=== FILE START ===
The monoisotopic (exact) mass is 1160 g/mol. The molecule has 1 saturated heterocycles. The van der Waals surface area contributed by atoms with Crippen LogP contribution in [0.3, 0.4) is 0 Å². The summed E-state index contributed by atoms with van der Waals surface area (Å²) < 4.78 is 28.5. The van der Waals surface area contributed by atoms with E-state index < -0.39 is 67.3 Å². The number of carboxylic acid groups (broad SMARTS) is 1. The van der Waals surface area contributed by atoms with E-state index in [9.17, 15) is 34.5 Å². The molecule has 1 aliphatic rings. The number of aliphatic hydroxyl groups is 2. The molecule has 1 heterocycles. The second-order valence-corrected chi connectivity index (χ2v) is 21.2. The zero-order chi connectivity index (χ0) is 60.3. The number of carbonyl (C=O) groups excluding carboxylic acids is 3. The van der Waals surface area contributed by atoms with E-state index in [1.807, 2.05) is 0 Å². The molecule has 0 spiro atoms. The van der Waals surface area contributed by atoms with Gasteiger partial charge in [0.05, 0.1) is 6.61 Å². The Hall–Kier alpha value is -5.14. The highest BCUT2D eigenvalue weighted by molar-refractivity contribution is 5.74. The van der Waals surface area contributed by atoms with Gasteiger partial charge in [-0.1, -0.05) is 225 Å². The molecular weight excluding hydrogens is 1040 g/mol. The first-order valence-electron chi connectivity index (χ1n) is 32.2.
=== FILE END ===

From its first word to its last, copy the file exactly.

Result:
The monoisotopic (exact) mass is 1160 g/mol. The molecule has 1 saturated heterocycles. The van der Waals surface area contributed by atoms with Crippen LogP contribution in [0.3, 0.4) is 0 Å². The summed E-state index contributed by atoms with van der Waals surface area (Å²) < 4.78 is 28.5. The van der Waals surface area contributed by atoms with E-state index < -0.39 is 67.3 Å². The number of carboxylic acid groups (broad SMARTS) is 1. The van der Waals surface area contributed by atoms with E-state index in [9.17, 15) is 34.5 Å². The molecule has 1 aliphatic rings. The number of aliphatic hydroxyl groups is 2. The molecule has 1 heterocycles. The second-order valence-corrected chi connectivity index (χ2v) is 21.2. The zero-order chi connectivity index (χ0) is 60.3. The number of carbonyl (C=O) groups excluding carboxylic acids is 3. The van der Waals surface area contributed by atoms with E-state index in [1.807, 2.05) is 0 Å². The molecule has 0 spiro atoms. The van der Waals surface area contributed by atoms with Gasteiger partial charge in [0.05, 0.1) is 6.61 Å². The Hall–Kier alpha value is -5.14. The highest BCUT2D eigenvalue weighted by molar-refractivity contribution is 5.74. The van der Waals surface area contributed by atoms with Gasteiger partial charge in [-0.1, -0.05) is 225 Å². The molecular weight excluding hydrogens is 1040 g/mol. The first-order valence-electron chi connectivity index (χ1n) is 32.2.